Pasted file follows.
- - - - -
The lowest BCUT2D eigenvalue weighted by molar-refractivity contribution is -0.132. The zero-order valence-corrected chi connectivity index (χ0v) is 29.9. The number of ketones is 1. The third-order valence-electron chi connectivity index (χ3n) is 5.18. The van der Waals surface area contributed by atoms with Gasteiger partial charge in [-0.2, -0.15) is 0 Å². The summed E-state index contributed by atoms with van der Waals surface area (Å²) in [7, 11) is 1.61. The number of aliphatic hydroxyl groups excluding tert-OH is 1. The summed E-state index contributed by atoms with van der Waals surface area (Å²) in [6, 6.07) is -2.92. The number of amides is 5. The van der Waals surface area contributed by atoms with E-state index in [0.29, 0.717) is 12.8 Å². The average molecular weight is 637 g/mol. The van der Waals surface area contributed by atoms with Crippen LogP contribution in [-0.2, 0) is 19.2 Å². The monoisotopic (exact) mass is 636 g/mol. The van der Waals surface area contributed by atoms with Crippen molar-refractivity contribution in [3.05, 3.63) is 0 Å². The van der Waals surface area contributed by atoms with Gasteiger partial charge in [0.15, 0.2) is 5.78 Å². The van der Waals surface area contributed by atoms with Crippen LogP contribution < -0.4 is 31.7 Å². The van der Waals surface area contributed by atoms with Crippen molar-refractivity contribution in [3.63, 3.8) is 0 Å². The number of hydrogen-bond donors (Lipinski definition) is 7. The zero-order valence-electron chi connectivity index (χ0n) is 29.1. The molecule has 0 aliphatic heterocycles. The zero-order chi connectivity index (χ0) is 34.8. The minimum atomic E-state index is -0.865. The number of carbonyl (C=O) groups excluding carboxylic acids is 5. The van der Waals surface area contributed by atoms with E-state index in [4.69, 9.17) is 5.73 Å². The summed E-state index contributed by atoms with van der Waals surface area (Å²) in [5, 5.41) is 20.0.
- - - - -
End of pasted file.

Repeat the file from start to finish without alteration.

The lowest BCUT2D eigenvalue weighted by molar-refractivity contribution is -0.132. The zero-order valence-corrected chi connectivity index (χ0v) is 29.9. The number of ketones is 1. The third-order valence-electron chi connectivity index (χ3n) is 5.18. The van der Waals surface area contributed by atoms with Gasteiger partial charge in [-0.2, -0.15) is 0 Å². The summed E-state index contributed by atoms with van der Waals surface area (Å²) in [7, 11) is 1.61. The number of aliphatic hydroxyl groups excluding tert-OH is 1. The summed E-state index contributed by atoms with van der Waals surface area (Å²) in [6, 6.07) is -2.92. The number of amides is 5. The van der Waals surface area contributed by atoms with E-state index in [0.29, 0.717) is 12.8 Å². The average molecular weight is 637 g/mol. The van der Waals surface area contributed by atoms with Crippen LogP contribution in [-0.2, 0) is 19.2 Å². The monoisotopic (exact) mass is 636 g/mol. The van der Waals surface area contributed by atoms with Crippen molar-refractivity contribution in [3.05, 3.63) is 0 Å². The van der Waals surface area contributed by atoms with Gasteiger partial charge in [0.15, 0.2) is 5.78 Å². The van der Waals surface area contributed by atoms with Crippen LogP contribution < -0.4 is 31.7 Å². The van der Waals surface area contributed by atoms with Crippen molar-refractivity contribution in [3.63, 3.8) is 0 Å². The number of hydrogen-bond donors (Lipinski definition) is 7. The zero-order valence-electron chi connectivity index (χ0n) is 29.1. The molecule has 0 aliphatic heterocycles. The zero-order chi connectivity index (χ0) is 34.8. The minimum atomic E-state index is -0.865. The number of carbonyl (C=O) groups excluding carboxylic acids is 5. The van der Waals surface area contributed by atoms with E-state index in [4.69, 9.17) is 5.73 Å². The summed E-state index contributed by atoms with van der Waals surface area (Å²) in [5, 5.41) is 20.0.